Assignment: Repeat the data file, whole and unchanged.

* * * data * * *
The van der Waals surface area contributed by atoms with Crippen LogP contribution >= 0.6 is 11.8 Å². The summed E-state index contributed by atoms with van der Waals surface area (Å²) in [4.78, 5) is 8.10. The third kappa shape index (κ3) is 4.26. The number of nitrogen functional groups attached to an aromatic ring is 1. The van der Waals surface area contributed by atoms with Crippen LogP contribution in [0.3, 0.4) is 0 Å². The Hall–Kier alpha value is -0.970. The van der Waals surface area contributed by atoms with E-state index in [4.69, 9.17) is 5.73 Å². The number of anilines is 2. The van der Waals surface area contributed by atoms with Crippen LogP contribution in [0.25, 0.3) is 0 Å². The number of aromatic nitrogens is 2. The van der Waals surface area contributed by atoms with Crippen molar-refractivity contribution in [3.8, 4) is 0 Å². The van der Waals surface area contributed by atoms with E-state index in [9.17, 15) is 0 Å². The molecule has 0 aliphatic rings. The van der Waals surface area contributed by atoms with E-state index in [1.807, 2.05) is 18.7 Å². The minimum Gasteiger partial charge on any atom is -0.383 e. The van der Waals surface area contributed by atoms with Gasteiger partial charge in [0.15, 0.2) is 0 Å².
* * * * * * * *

The van der Waals surface area contributed by atoms with Crippen LogP contribution >= 0.6 is 11.8 Å². The summed E-state index contributed by atoms with van der Waals surface area (Å²) in [4.78, 5) is 8.10. The third kappa shape index (κ3) is 4.26. The number of nitrogen functional groups attached to an aromatic ring is 1. The van der Waals surface area contributed by atoms with Crippen LogP contribution in [0.3, 0.4) is 0 Å². The Hall–Kier alpha value is -0.970. The van der Waals surface area contributed by atoms with E-state index in [4.69, 9.17) is 5.73 Å². The number of anilines is 2. The van der Waals surface area contributed by atoms with Crippen LogP contribution in [0.25, 0.3) is 0 Å². The number of aromatic nitrogens is 2. The van der Waals surface area contributed by atoms with Crippen molar-refractivity contribution in [3.8, 4) is 0 Å². The van der Waals surface area contributed by atoms with E-state index in [9.17, 15) is 0 Å². The molecule has 0 aliphatic rings. The van der Waals surface area contributed by atoms with E-state index in [1.807, 2.05) is 18.7 Å². The minimum Gasteiger partial charge on any atom is -0.383 e. The van der Waals surface area contributed by atoms with Gasteiger partial charge in [0.15, 0.2) is 0 Å².